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The silent toll of second COVID-19 wave: A dass-21 questionnaire survey among health-care workers at a Tertiary-Care Public Hospital, Mumbai p. 155
Faisal Khan, Vishal Dewalwar, Parijat Roy, Heena Merchant, Suroopa Das, Avinash Desousa
DOI:10.4103/aip.aip_61_22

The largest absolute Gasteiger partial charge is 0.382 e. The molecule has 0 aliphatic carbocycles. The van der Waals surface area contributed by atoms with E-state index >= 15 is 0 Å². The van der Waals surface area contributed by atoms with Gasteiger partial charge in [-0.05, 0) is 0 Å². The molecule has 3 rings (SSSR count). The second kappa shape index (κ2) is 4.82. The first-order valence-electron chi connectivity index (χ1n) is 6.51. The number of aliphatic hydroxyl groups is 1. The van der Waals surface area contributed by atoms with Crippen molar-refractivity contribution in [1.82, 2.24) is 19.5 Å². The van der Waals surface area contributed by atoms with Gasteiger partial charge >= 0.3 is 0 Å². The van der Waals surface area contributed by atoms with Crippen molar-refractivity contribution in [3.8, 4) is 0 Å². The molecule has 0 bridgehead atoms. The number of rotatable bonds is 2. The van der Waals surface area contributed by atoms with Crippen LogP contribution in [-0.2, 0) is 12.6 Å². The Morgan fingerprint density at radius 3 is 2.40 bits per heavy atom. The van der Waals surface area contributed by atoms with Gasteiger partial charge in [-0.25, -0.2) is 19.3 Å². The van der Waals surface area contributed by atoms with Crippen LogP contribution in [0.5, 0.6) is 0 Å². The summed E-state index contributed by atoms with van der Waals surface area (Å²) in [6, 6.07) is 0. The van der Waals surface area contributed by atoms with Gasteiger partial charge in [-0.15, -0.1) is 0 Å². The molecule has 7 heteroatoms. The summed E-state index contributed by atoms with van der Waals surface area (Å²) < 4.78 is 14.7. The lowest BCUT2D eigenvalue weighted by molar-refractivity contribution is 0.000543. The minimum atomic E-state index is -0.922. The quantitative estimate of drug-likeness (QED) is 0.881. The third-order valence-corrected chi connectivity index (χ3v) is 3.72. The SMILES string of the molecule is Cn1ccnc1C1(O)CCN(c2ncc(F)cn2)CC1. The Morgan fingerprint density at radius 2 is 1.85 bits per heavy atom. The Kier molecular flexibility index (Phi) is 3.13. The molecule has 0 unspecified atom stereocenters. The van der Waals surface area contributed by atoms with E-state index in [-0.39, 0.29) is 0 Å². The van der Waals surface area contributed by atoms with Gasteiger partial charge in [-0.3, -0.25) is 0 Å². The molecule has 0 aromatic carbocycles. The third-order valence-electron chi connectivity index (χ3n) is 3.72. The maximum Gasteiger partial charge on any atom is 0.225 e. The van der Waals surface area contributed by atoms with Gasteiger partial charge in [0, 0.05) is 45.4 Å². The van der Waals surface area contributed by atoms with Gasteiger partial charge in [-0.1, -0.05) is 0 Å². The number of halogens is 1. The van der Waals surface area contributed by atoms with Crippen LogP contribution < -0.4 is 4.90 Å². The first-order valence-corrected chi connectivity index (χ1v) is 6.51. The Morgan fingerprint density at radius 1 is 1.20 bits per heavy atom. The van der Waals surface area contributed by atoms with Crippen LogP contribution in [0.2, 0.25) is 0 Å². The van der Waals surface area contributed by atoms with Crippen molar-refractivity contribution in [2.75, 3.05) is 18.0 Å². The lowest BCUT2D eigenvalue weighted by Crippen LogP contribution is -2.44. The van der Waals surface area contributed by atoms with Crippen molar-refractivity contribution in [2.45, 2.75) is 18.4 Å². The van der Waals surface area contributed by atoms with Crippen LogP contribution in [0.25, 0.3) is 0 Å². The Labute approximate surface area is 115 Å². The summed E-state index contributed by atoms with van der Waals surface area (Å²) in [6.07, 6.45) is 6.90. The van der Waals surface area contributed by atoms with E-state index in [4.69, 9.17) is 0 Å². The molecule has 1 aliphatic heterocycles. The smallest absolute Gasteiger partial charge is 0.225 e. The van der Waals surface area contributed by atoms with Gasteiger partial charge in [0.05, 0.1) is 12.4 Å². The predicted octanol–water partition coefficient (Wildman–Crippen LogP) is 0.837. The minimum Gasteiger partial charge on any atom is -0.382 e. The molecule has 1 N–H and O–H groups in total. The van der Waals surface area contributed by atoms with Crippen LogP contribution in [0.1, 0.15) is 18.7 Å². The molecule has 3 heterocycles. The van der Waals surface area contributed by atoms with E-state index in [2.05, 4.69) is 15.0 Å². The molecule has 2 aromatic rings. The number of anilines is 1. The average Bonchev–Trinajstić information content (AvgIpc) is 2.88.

Background: The uncontrolled spread of the COVID-19 disease in India's second wave post-February 2021, put to task the public health system across the nation. This, in turn, exhausted our health-care workforce both physically and mentally. To establish the prevalence of psychological symptoms and guide the action plan in place, the present study was undertaken among COVID-19 health-care workers (HCWs) at tertiary-care public hospital, Mumbai. Materials and Methods: The present cross-sectional study was conducted after due institutional ethical clearance among 212 HCWs engaged in the management of COVID-19 patients during the second wave. A Google Form® was created in English, Hindi, and Marathi languages for self-administration. Data were collected under three domains; informed consent, sociodemographic and workplace-related details, and DASS-21 Questionnaire scores. This was further subjected to statistical analysis using SPSS® software. Results: This study included 90 (42.5%) doctors, 91 (42.9%) nurses, and 31 (14.6%) other categories of HCWs. Depression was prevalent in 44.3% HCWs, while 43.9% and 36.3% of the HCWs were affected by anxiety and stress, respectively. Younger population, female gender, and doctors were associated (P < 0.05) with an increased likelihood of either of the prevalent psychological symptoms. Other significantly associated (P < 0.05) factors included COVID-19 vaccination status of the HCW, history of COVID-19 infection, infected colleague at workplace, workplace housing facilities and commute, number of dependents on the HCW and hospitalized family member or close friend. Conclusion: The COVID-19 HCWs were found to be under considerable psychological strain. In essence, screening, identifying, and effectively targeting HCWs for psychological interventions is needed to protect and strengthen the health-care system.